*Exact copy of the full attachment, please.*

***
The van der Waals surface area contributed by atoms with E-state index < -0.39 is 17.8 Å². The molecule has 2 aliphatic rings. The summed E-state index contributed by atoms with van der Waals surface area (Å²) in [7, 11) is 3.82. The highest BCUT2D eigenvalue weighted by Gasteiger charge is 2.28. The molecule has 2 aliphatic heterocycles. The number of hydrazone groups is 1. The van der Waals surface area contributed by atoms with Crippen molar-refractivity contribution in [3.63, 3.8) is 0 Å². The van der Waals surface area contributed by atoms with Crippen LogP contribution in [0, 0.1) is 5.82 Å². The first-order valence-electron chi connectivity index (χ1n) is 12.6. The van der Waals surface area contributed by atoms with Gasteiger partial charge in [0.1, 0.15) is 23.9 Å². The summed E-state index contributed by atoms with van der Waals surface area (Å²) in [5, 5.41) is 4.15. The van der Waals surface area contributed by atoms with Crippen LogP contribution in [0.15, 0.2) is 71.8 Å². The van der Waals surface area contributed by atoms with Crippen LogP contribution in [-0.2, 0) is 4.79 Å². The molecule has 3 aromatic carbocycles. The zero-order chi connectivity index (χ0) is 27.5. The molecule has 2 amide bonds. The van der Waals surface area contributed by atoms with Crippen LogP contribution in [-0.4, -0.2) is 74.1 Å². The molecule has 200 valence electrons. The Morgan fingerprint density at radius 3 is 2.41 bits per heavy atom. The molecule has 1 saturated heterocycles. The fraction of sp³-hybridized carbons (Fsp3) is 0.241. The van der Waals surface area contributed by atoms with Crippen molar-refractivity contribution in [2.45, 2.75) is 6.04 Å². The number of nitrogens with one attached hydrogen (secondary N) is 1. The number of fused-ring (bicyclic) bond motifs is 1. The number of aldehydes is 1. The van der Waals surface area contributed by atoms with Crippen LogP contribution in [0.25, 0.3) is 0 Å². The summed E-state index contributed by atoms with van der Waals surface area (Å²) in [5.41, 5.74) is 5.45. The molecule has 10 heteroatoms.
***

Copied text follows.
The van der Waals surface area contributed by atoms with E-state index < -0.39 is 17.8 Å². The molecule has 2 aliphatic rings. The summed E-state index contributed by atoms with van der Waals surface area (Å²) in [7, 11) is 3.82. The highest BCUT2D eigenvalue weighted by Gasteiger charge is 2.28. The molecule has 2 aliphatic heterocycles. The number of hydrazone groups is 1. The van der Waals surface area contributed by atoms with Crippen molar-refractivity contribution in [3.63, 3.8) is 0 Å². The van der Waals surface area contributed by atoms with Crippen LogP contribution in [0, 0.1) is 5.82 Å². The first-order valence-electron chi connectivity index (χ1n) is 12.6. The van der Waals surface area contributed by atoms with Gasteiger partial charge in [0.1, 0.15) is 23.9 Å². The summed E-state index contributed by atoms with van der Waals surface area (Å²) in [5, 5.41) is 4.15. The van der Waals surface area contributed by atoms with Crippen LogP contribution in [0.15, 0.2) is 71.8 Å². The van der Waals surface area contributed by atoms with Crippen LogP contribution in [-0.2, 0) is 4.79 Å². The molecule has 3 aromatic carbocycles. The zero-order chi connectivity index (χ0) is 27.5. The molecule has 2 amide bonds. The van der Waals surface area contributed by atoms with Crippen LogP contribution in [-0.4, -0.2) is 74.1 Å². The molecule has 200 valence electrons. The Morgan fingerprint density at radius 3 is 2.41 bits per heavy atom. The molecule has 1 saturated heterocycles. The fraction of sp³-hybridized carbons (Fsp3) is 0.241. The van der Waals surface area contributed by atoms with Crippen molar-refractivity contribution in [2.45, 2.75) is 6.04 Å². The number of nitrogens with one attached hydrogen (secondary N) is 1. The number of fused-ring (bicyclic) bond motifs is 1. The number of aldehydes is 1. The van der Waals surface area contributed by atoms with Crippen LogP contribution in [0.25, 0.3) is 0 Å². The summed E-state index contributed by atoms with van der Waals surface area (Å²) in [5.41, 5.74) is 5.45. The molecule has 10 heteroatoms.